customers order silver finish product.

Silver finish reacts to atmosphere more dramatic than tin-lead, the
tin-lead finish is also more durable and less affected by handling,
contaminates, etc so more controlled measures must be taken with silver
finish.

Also, it is best to perform the silver finish process as close to the
end of the fabrication process as possible. We typically perform this
process after rout and final inspection. Silver finish is applied, tape
testing and visual inspection is performed and the product is
immediately packaged.

The following is an excerpt from such a procedure.

==============
5.0     Handling, packaging, and storage

5.1     It is recommended that gloves be used for all handling after the
immersion silver process.
5.2     Salts and acids from fingerprints may tarnish the silver finish.
5.3     Surfactants and/or acid cleaners should not be used on silver
finish
boards. Clean only with DI water rinses.
5.4     Silver plated boards should be packaged as soon as possible to
avoid
exposure to sulfides and chlorides in the air.
5.5     Bundle wrap silver parts in clean acid/sulfur free paper.
Neutral pH
paper is sufficient.
5.6     Storage should be in sealed neutral pH plastic bags to eliminate
direct contact with the air.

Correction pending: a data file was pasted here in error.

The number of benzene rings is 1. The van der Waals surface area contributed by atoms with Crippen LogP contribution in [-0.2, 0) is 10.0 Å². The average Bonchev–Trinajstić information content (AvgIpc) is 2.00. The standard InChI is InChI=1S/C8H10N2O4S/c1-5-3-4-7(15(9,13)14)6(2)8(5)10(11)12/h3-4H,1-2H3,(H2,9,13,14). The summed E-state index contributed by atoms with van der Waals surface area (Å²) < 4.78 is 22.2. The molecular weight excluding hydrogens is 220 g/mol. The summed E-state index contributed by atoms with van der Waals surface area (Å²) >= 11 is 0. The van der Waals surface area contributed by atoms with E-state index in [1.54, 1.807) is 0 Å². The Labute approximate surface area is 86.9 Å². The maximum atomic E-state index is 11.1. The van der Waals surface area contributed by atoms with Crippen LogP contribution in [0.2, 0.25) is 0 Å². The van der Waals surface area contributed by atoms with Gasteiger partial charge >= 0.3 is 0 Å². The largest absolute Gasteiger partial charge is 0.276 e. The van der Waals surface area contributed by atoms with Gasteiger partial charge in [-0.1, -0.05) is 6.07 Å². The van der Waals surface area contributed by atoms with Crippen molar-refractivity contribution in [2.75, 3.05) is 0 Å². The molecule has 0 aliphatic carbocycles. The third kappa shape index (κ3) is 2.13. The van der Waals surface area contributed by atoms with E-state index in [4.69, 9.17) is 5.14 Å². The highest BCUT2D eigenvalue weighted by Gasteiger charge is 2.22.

5.7     Do not allow sulfur bearing plastic to contact the silver
finish.
5.8     Do not use desiccant in the packages with silver plated boards.
5.9     Do not use rubber bands on boards. Most rubber bands contain
Sulfur
compounds.
==============

Franklin


-----Original Message-----
From: TechNet [mailto:[log in to unmask]] On Behalf Of Gary Camac
Sent: Thursday, June 01, 2006 9:47 AM
To: [log in to unmask]
Subject: [TN] Packaging requirements for IAg Finished PWBs

Good morning all,

I am struggling through a rewrite of our material specification for
PWBs.  I have seen the recommendation that cover sheets and interleaf
sheets should be used to prevent scratches on IAg finished PWBs.  Have
those that are using IAg seen this as necessary?  We eliminated this
requirement on Sn/Pb finished PWBs some time ago without any negative
effects.

Thanks,

Gary Camac